Arriving into The Grand Paradise feels very much like what we have come to imagine as ideal travel: a pink hued, Pan Am-fantasia in which we are invited to leave all our troubles behind and succumb to the promise of what lies ahead. Travelers are welcomed by a staff wearing colorful shirts, that invite them to go into a waiting area where they receive the security tutorial (an oddly charming video straight out of Lost’s Dharma Initiative), after which they’re sent off to the title locale, a 1970s beach resort where they are received with leis and smiles. Luscious male and female swimmers play inside a neon water tank seemingly unaware of the guests near them, as tropical music fills the night air, for if anything this feels like a beach resort that has never been touched by sunlight.
Soon after the guests have gathered, a family of five arrives, and things begin to get exciting, as the mother is called by the chant of a Siren. After the two exchange outfits - the Siren is left in a sensible safari getup, while the mother now looks like a Studio 54 diva - we understand that we are here to fulfill our darkest fantasies. What this theatrical experience, conveyed by the brilliant minds at Third Rail Projects, gets right from the very start is that there is always an element of the forbidden when it comes to finding pleasure, and as guests are divided and allowed to take the path they choose for the next couple of hours, it becomes quite evident that absolutely no one is going to leave Paradise with the same recollections.
The concept beautifully epitomizes what has become more than clear when it comes to the arts, which is the notion that in the digital age plot has truly become irrelevant when you could offer guests an experience instead. Beyond the cheap thrills of “making your own adventure”, guests are allowed to explore their fantasies, some of them becoming voyeurs (there is a recurring theme of spying behind shades and eavesdropping), some of them becoming guides (some guests will undoubtedly try to establish conversations with the “staff”, and it’s a beauty to see where they take them).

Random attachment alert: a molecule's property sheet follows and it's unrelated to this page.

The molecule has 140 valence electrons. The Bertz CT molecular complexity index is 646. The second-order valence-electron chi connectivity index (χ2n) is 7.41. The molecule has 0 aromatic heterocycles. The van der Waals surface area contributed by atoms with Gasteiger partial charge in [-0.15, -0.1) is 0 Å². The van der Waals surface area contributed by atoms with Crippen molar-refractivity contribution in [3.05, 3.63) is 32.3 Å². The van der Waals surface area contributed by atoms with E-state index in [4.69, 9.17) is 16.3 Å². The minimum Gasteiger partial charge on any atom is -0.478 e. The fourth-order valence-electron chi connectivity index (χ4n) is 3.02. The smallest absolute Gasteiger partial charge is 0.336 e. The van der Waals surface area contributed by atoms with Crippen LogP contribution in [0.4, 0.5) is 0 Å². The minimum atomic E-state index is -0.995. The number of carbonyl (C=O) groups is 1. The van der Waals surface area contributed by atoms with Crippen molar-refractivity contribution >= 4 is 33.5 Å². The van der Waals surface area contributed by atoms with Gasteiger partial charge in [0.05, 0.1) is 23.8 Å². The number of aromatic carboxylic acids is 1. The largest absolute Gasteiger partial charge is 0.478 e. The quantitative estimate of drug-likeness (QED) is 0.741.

The path followed by this reviewer was both erotic and moving, as he was shown into spaces where he was asked to wait and entertain himself - there was static on the television and nothing but vintage gay porn magazines to browse - and places that seemed out of a Cocteau dream - a sandy room filled with nothing but hourglasses. The Grand Paradise can certainly be effective for introverted and extroverted guests alike; it’s easy to guess that those who are more keen to introversion might find the experience claustrophobic, yet dreamlike at times, while those with “out there” personalities will be seduced by the idea of taking part in a celebration of pure hedonism.
Without saying much that will spoil the various spaces - and the “ghosts” that haunt them - of The Grand Paradise, what remains easier to express is that at times the experience felt very much like what it would be like to be trapped inside a lava lamp. Whether that sounds sensual or terrifying is strictly up to each guest.